Economic Annals of the Nineteenth Century

By William Smart | Go to book overview

CHAPTER XXIII
1815. WATERLOO

WHEN Parliament reassembled on 8th February, the very first matters brought up were the Bank Restriction and the taxation. The Chancellor of the Exchequer intimated that he would move the House into committee to consider the continuing Act of last year, and it was understood that he would propose further delay in the resumption of cash payments. Horner was indignant. No papers connected with the subject had been given to the House nor indeed any information whatever. How could they know what the Bank had been doing during the past year? Was the Chancellor going to propose a renewal of the restriction without first moving for a Committee on the affairs of the Bank? Vansittart acridly retorted that it was not the first time Horner had been hardly dealt with on the question of the Bank restriction, as all the events which had happened since the time when that question was first agitated had controverted the opinions of the chairman of the Bullion Committee.1 On the 16th, he said that all were agreed that cash payments could not possibly be resumed by the 21st March, and moved to bring in a Bill for the continuance of the restrictions for a time to be limited. The Restriction Act. must continue "at least until the accounts of our foreign expenditure could be wound up, and until the state of our exchanges, and of the bullion trade, should be further improved."2

The Bank Restriction

But, on 2nd March, Lord Archibald Hamilton moved for a Committee on the State of the Bank of England, with a view to find out whether the Bank was or was not in a situation to resume cash payments, and whether it was desirous of so doing. It was on evidence, he said, that the Bank did not think it would be a serious evil if the restrictions were made permanent. If so, it was high time for Parliament to take the subject into its

____________________
1
Hansard, xxix. 711.
2
Ibid.790.

-418-

Notes for this page

Add a new note
If you are trying to select text to create highlights or citations, remember that you must now click or tap on the first word, and then click or tap on the last word.
One moment ...
Default project is now your active project.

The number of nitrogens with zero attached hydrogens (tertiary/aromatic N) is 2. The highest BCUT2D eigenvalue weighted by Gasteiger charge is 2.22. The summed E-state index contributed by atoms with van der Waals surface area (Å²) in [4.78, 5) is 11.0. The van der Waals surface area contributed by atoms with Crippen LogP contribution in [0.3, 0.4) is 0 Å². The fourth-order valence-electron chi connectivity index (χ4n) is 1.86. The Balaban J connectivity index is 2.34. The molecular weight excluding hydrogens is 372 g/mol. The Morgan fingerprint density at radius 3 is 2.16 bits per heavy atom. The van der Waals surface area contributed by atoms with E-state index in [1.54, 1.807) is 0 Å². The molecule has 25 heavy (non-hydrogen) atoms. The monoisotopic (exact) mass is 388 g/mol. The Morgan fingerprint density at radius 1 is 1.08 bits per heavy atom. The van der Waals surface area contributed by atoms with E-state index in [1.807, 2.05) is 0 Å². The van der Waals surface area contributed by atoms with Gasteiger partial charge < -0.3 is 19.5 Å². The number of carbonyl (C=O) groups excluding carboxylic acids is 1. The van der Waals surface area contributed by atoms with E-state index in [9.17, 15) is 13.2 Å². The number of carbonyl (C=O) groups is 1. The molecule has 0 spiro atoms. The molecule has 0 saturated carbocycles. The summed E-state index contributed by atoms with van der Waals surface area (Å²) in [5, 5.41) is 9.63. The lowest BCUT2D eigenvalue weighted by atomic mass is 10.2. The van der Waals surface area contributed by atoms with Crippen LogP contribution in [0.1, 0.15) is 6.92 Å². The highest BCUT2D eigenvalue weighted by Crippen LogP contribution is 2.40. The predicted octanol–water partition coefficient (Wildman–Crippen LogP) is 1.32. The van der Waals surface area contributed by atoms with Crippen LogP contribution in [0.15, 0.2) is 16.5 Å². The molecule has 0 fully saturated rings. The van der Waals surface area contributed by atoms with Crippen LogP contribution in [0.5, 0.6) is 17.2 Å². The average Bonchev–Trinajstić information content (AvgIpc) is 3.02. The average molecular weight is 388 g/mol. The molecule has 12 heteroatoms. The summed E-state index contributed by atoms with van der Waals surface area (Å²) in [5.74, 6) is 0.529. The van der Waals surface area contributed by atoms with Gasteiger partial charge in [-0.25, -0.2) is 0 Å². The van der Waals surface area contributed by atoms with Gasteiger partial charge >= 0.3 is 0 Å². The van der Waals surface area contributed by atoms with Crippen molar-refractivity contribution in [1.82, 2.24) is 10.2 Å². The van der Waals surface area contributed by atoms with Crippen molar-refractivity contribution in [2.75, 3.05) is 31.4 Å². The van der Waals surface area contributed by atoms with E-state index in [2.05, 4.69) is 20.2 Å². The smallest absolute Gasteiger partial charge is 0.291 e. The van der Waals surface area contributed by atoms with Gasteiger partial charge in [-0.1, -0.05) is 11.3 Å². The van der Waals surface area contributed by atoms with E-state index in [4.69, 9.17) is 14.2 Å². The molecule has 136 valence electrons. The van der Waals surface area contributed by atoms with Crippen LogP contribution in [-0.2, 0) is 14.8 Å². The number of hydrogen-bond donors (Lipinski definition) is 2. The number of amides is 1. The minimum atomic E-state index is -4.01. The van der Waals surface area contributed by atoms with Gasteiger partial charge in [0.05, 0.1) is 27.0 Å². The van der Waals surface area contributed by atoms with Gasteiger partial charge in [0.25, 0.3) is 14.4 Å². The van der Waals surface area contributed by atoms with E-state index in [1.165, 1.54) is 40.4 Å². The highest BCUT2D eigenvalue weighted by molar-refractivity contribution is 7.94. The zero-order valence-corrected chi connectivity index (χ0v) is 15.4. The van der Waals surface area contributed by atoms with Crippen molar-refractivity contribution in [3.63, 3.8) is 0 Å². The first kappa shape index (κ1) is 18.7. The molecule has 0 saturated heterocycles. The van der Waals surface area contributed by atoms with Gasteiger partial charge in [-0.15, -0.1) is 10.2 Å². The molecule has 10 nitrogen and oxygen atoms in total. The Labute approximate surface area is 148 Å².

Project items

Items saved from this book

This book has been saved
Highlights (0)
Some of your highlights are legacy items.

Highlights saved before July 30, 2012 will not be displayed on their respective source pages.

You can easily re-create the highlights by opening the book page or article, selecting the text, and clicking “Highlight.”

Citations (0)
Some of your citations are legacy items.

Any citation created before July 30, 2012 will labeled as a “Cited page.” New citations will be saved as cited passages, pages or articles.

We also added the ability to view new citations from your projects or the book or article where you created them.

Notes (0)
Bookmarks (0)

You have no saved items from this book

Project items include:
  • Saved book/article
  • Highlights
  • Quotes/citations
  • Notes
  • Bookmarks
Notes
Cite this page

Cited page

Style
Citations are available only to our active members.
Buy instant access to cite pages or passages in MLA, APA and Chicago citation styles.

(Einhorn, 1992, p. 25)

(Einhorn 25)

1. Lois J. Einhorn, Abraham Lincoln, the Orator: Penetrating the Lincoln Legend (Westport, CT: Greenwood Press, 1992), 25, http://www.questia.com/read/27419298.

Cited page

Bookmark this page
Economic Annals of the Nineteenth Century
Table of contents

Table of contents

Settings

Settings

Typeface
Text size Smaller Larger Reset View mode
Search within

Search within this book

Look up

Look up a word

  • Dictionary
  • Thesaurus
Please submit a word or phrase above.
Print this page

Print this page

Why can't I print more than one page at a time?

Help
Full screen
/ 778

matching results for page

    Questia reader help

    How to highlight and cite specific passages

    1. Click or tap the first word you want to select.
    2. Click or tap the last word you want to select, and you’ll see everything in between get selected.
    3. You’ll then get a menu of options like creating a highlight or a citation from that passage of text.

    OK, got it!

    Cited passage

    Style
    Citations are available only to our active members.
    Buy instant access to cite pages or passages in MLA, APA and Chicago citation styles.

    "Portraying himself as an honest, ordinary person helped Lincoln identify with his audiences." (Einhorn, 1992, p. 25).

    "Portraying himself as an honest, ordinary person helped Lincoln identify with his audiences." (Einhorn 25)

    "Portraying himself as an honest, ordinary person helped Lincoln identify with his audiences."1

    1. Lois J. Einhorn, Abraham Lincoln, the Orator: Penetrating the Lincoln Legend (Westport, CT: Greenwood Press, 1992), 25, http://www.questia.com/read/27419298.

    Cited passage

    Thanks for trying Questia!

    Please continue trying out our research tools, but please note, full functionality is available only to our active members.

    Your work will be lost once you leave this Web page.

    Buy instant access to save your work.

    Already a member? Log in now.

    Author Advanced search

    Oops!

    An unknown error has occurred. Please click the button below to reload the page. If the problem persists, please try again in a little while.